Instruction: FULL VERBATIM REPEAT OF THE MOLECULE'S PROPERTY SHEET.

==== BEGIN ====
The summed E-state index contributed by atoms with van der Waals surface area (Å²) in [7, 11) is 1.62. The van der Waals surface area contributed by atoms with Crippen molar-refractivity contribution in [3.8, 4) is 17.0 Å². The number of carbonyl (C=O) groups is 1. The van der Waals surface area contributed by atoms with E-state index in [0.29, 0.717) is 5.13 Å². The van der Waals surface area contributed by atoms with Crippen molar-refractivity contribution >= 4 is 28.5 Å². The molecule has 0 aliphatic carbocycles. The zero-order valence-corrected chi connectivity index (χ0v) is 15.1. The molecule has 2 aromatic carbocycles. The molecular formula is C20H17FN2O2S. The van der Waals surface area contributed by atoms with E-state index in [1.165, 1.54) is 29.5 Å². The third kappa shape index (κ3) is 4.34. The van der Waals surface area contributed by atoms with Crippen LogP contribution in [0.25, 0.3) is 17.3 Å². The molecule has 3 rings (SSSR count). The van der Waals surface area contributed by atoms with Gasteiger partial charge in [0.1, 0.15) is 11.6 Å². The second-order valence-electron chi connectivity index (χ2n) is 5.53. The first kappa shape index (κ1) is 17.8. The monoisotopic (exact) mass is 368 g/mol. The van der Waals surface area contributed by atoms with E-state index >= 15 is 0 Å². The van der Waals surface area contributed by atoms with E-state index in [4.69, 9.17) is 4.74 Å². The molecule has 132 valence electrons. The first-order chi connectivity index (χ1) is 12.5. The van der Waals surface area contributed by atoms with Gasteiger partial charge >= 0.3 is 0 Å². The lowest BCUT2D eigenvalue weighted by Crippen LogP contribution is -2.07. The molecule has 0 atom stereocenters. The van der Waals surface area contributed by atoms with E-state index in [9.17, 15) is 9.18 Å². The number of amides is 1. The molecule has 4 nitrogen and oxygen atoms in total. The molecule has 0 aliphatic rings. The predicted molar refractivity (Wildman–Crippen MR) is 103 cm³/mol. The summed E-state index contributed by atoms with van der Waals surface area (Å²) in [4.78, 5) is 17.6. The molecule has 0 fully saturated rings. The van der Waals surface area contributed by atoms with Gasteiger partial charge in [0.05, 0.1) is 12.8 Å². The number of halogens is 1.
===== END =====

The summed E-state index contributed by atoms with van der Waals surface area (Å²) in [7, 11) is 1.62. The van der Waals surface area contributed by atoms with Crippen molar-refractivity contribution in [3.8, 4) is 17.0 Å². The number of carbonyl (C=O) groups is 1. The van der Waals surface area contributed by atoms with E-state index in [0.29, 0.717) is 5.13 Å². The van der Waals surface area contributed by atoms with Crippen molar-refractivity contribution >= 4 is 28.5 Å². The molecule has 0 aliphatic carbocycles. The zero-order valence-corrected chi connectivity index (χ0v) is 15.1. The molecule has 2 aromatic carbocycles. The molecular formula is C20H17FN2O2S. The van der Waals surface area contributed by atoms with E-state index in [1.165, 1.54) is 29.5 Å². The third kappa shape index (κ3) is 4.34. The van der Waals surface area contributed by atoms with Crippen LogP contribution in [0.25, 0.3) is 17.3 Å². The molecule has 3 rings (SSSR count). The van der Waals surface area contributed by atoms with Gasteiger partial charge in [0.1, 0.15) is 11.6 Å². The second-order valence-electron chi connectivity index (χ2n) is 5.53. The first kappa shape index (κ1) is 17.8. The monoisotopic (exact) mass is 368 g/mol. The van der Waals surface area contributed by atoms with E-state index >= 15 is 0 Å². The van der Waals surface area contributed by atoms with E-state index in [4.69, 9.17) is 4.74 Å². The molecule has 132 valence electrons. The first-order chi connectivity index (χ1) is 12.5. The van der Waals surface area contributed by atoms with Gasteiger partial charge >= 0.3 is 0 Å². The lowest BCUT2D eigenvalue weighted by Crippen LogP contribution is -2.07. The molecule has 0 atom stereocenters. The van der Waals surface area contributed by atoms with E-state index in [9.17, 15) is 9.18 Å². The number of amides is 1. The molecule has 4 nitrogen and oxygen atoms in total. The molecule has 0 aliphatic rings. The predicted molar refractivity (Wildman–Crippen MR) is 103 cm³/mol. The summed E-state index contributed by atoms with van der Waals surface area (Å²) in [4.78, 5) is 17.6. The molecule has 0 fully saturated rings. The van der Waals surface area contributed by atoms with Gasteiger partial charge in [0.05, 0.1) is 12.8 Å². The number of halogens is 1.